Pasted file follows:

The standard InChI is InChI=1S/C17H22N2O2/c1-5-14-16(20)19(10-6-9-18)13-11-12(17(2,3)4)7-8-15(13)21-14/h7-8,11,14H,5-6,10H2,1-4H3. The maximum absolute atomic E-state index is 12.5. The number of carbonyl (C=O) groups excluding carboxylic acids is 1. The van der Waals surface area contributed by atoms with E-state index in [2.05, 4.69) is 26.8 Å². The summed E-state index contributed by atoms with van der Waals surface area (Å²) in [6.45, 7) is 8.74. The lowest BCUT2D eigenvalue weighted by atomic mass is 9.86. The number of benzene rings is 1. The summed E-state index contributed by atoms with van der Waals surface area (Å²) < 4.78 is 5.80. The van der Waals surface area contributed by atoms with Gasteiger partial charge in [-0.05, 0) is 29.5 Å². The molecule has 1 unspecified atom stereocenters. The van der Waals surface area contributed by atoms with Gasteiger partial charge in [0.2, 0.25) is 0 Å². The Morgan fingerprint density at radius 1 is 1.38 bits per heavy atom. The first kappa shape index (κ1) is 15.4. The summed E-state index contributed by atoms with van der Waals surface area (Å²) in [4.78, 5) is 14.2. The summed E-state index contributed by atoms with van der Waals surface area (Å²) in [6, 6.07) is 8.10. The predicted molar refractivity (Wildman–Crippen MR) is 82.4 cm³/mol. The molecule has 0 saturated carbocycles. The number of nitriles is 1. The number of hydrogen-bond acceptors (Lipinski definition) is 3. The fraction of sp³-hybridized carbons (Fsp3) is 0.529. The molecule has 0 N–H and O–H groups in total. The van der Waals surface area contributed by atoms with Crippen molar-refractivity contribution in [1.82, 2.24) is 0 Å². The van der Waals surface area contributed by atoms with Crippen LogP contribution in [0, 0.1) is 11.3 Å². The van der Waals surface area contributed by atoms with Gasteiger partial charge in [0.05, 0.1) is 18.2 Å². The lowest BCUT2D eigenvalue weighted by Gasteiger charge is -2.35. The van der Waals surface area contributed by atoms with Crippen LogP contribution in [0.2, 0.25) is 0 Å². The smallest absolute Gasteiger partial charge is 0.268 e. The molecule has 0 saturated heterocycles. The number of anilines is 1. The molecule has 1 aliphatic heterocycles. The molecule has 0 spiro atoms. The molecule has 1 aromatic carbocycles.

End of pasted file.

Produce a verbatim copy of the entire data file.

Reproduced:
The standard InChI is InChI=1S/C17H22N2O2/c1-5-14-16(20)19(10-6-9-18)13-11-12(17(2,3)4)7-8-15(13)21-14/h7-8,11,14H,5-6,10H2,1-4H3. The maximum absolute atomic E-state index is 12.5. The number of carbonyl (C=O) groups excluding carboxylic acids is 1. The van der Waals surface area contributed by atoms with E-state index in [2.05, 4.69) is 26.8 Å². The summed E-state index contributed by atoms with van der Waals surface area (Å²) in [6.45, 7) is 8.74. The lowest BCUT2D eigenvalue weighted by atomic mass is 9.86. The number of benzene rings is 1. The summed E-state index contributed by atoms with van der Waals surface area (Å²) < 4.78 is 5.80. The van der Waals surface area contributed by atoms with Gasteiger partial charge in [-0.05, 0) is 29.5 Å². The molecule has 1 unspecified atom stereocenters. The van der Waals surface area contributed by atoms with Gasteiger partial charge in [0.2, 0.25) is 0 Å². The Morgan fingerprint density at radius 1 is 1.38 bits per heavy atom. The first kappa shape index (κ1) is 15.4. The summed E-state index contributed by atoms with van der Waals surface area (Å²) in [4.78, 5) is 14.2. The summed E-state index contributed by atoms with van der Waals surface area (Å²) in [6, 6.07) is 8.10. The predicted molar refractivity (Wildman–Crippen MR) is 82.4 cm³/mol. The molecule has 0 saturated carbocycles. The number of nitriles is 1. The number of hydrogen-bond acceptors (Lipinski definition) is 3. The fraction of sp³-hybridized carbons (Fsp3) is 0.529. The molecule has 0 N–H and O–H groups in total. The van der Waals surface area contributed by atoms with Crippen molar-refractivity contribution in [1.82, 2.24) is 0 Å². The van der Waals surface area contributed by atoms with Crippen LogP contribution in [0, 0.1) is 11.3 Å². The van der Waals surface area contributed by atoms with Gasteiger partial charge in [0.05, 0.1) is 18.2 Å². The lowest BCUT2D eigenvalue weighted by Gasteiger charge is -2.35. The van der Waals surface area contributed by atoms with Crippen LogP contribution in [0.2, 0.25) is 0 Å². The smallest absolute Gasteiger partial charge is 0.268 e. The molecule has 0 saturated heterocycles. The number of anilines is 1. The molecule has 1 aliphatic heterocycles. The molecule has 0 spiro atoms. The molecule has 1 aromatic carbocycles.